The non-gawkers’ film festival

On Monday,the tenth of September, 2012, The Globe and Mail, a Toronto newspaper, featured a story headlined “Why We Gawk”. The story, which plumbed the shallows of celebrity obsession, ran with a picture of paparazzi at the annual Toronto International Film Festival cornering a bimbo in evening dress.

I have never attended TIFF, but from what I hear it is expensive, inconvenient, and rude. It is a place for gawkers, not film-lovers. But the media love it. For two weeks every year, the Globe and Mail’s arts section foams with stories about it. And somewhere towards the end of TIFF in the middle of September, the paper runs a few paragraphs about the upcoming Vancouver International Film Festival. Then . . . . nothing. You see, there are no film stars at VIFF, not a bimbo in sight. Just films. Lots of films, running from the last week in September through to the middle of October, every year. It’s the best film festival in the world. To see why this is so, read my answers to some common questions about VIFF.

  • Will I get to see fabulous stars on the red carpet? Answer: No. If you want that, go to the TIFF. There’s nothing worth snapping at VIFF, unless you find film-buffs in rain-slickers and jeans fine lens fodder.
  • Will I have to line up for hours with a wad of cash to get a lousy seat? Answer. No. Tickets are $11 or $13 for single showings. But you can get a pass for between $175 and $400 that will get you in to as many of the 350 films showing over the 16 days of the festival as you can manage. And your seat? That depends on how early you get there. There are never more than half a dozen seats reserved: and they open up for general occupation five minutes before movie time.
  • Do I get treated like dirt if I am not wearing evening dress? Answer: This is Vancouver, remember. Evening dress is the same as day dress — something to keep the rain off.
  • Will I have to chase over town to pick up the movie I want to see? Answer: Probably not. Most of the films are shown in a seven-screen cineplex in the downtown core. There are three one-screen theatres within a ten-minute stroll of the main venue. And there are two outlying theatres, each a half-hour bus ride away, that show films in the evenings only.
  • How many films can I see? Answer: Some fanatics have managed to cram in over 100 (but that includes some from the pre-festival media screenings open to certain pass holders). If you are not so devoted, just get there early. Screenings start between 10 and 11 a.m., so you can take in three in the day time and two more in the evening. Multiply that by 16 days and you get, hm, 80.
  • How much choice do I have? Answer: Well, the downtown cineplex usually runs five films simultaneously, morning to evening; count in the other downtown screens and you have enough choice to present you with a scheduling problem.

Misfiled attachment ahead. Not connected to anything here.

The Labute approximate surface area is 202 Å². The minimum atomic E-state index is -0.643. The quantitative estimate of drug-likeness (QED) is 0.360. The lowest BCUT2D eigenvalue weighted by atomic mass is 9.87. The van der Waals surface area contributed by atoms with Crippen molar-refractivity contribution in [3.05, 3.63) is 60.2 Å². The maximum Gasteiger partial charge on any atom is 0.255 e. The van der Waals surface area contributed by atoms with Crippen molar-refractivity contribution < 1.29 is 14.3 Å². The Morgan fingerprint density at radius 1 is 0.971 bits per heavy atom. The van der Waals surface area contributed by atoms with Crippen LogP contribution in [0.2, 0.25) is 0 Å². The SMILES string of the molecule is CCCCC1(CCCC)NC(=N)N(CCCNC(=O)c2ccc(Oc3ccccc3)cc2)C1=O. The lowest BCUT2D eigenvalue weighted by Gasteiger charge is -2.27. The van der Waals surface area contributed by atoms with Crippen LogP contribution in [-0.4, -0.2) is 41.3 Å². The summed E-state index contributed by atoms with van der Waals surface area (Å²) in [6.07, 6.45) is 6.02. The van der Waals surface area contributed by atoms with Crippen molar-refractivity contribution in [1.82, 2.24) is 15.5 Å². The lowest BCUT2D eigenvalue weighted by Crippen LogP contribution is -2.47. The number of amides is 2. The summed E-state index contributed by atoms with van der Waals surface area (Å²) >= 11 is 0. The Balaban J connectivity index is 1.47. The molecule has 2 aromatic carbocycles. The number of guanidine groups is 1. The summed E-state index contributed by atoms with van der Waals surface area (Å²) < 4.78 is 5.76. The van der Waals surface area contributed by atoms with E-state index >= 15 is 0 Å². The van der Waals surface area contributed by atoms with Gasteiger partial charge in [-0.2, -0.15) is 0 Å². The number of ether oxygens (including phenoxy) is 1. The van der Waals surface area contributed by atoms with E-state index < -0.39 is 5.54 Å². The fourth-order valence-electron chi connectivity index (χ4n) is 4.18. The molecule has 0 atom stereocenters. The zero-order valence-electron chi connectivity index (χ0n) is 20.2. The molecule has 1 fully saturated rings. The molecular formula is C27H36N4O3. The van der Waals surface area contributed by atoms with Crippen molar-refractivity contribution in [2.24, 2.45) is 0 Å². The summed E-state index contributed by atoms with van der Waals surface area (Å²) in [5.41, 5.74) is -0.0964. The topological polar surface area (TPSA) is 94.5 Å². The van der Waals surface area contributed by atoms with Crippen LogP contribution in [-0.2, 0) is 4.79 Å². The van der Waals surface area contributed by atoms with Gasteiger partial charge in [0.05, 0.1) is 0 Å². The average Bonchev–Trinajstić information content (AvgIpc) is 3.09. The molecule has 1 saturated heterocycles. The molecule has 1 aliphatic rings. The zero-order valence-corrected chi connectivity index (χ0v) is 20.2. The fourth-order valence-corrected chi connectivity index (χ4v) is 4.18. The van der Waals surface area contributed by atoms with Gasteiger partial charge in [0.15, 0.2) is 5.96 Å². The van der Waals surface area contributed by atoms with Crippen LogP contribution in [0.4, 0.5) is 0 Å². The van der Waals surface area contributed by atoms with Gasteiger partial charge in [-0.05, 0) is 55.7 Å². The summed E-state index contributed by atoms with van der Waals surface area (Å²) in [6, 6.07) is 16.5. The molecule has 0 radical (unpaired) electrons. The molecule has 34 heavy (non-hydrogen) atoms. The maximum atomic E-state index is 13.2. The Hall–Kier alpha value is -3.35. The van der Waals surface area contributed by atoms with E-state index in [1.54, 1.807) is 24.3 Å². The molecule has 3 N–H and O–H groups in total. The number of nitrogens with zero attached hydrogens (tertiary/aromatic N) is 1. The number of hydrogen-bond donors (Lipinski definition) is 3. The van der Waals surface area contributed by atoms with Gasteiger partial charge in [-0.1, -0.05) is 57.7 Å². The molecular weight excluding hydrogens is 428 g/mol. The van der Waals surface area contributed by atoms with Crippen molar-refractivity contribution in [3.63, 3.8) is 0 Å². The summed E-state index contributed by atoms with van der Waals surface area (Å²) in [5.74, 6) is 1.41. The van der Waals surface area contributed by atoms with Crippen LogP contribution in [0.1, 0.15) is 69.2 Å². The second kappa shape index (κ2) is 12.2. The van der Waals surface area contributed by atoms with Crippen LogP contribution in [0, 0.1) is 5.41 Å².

• What about variety? Answer: Lots. Every genre from all over the world. Japanese animation? Yes. Iranian drama? Finnish documentary? Spanish horror film? Brazilian romance? Russian comedy? Yes, yes, yes, yes and, surprisingly, yes.
  • Will I be lonely? Answer: What are you? Party girl? People who go to film fests tend to the introverted end of the scale. But they are vocal about film.So you will pick up tips about what’s good and what’s not.
  • How many times do they show the films? Every film  gets at least two showings; so the word gets out after the first screening and you can decide what to see. Popular films get an extra screening or two at the end of the festival.
  • Will it rain? Answer: Of course it will rain. This is Vancouver for Thor’s sake. Many of us choose to live here precisely because it does rain. We like it.  If you want sun, go to some parched country where they behead film directors for needling religion.

About aharmlessdrudge

Way back during the late Bronze age -- actually it was the 1950s -- all of us in high school had to take a vocational test to determine our interests and, supposedly, our future careers. I cannot remember the outcome, but I do recall one question that gave me pause. "If you were to win a Nobel prize, would it be in literature or in physics?" I hesitated over the question: although I enjoyed mathematics and science more than English class, I did have a couple of unfinished (and very bad) novels hidden away at home. I cannot remember what I chose back then, but the dilemma followed me to university, where I switched from mathematics to English and -- after a five-year stint in journalism -- back to mathematics. I recently retired as a professor of statistics. Retirement. What a good chance to revive my literary ambitions. I have finished a novel -- more about that in good time -- and a rubble of drafts of articles about mathematics and statistics is taking up space on my hard disk.
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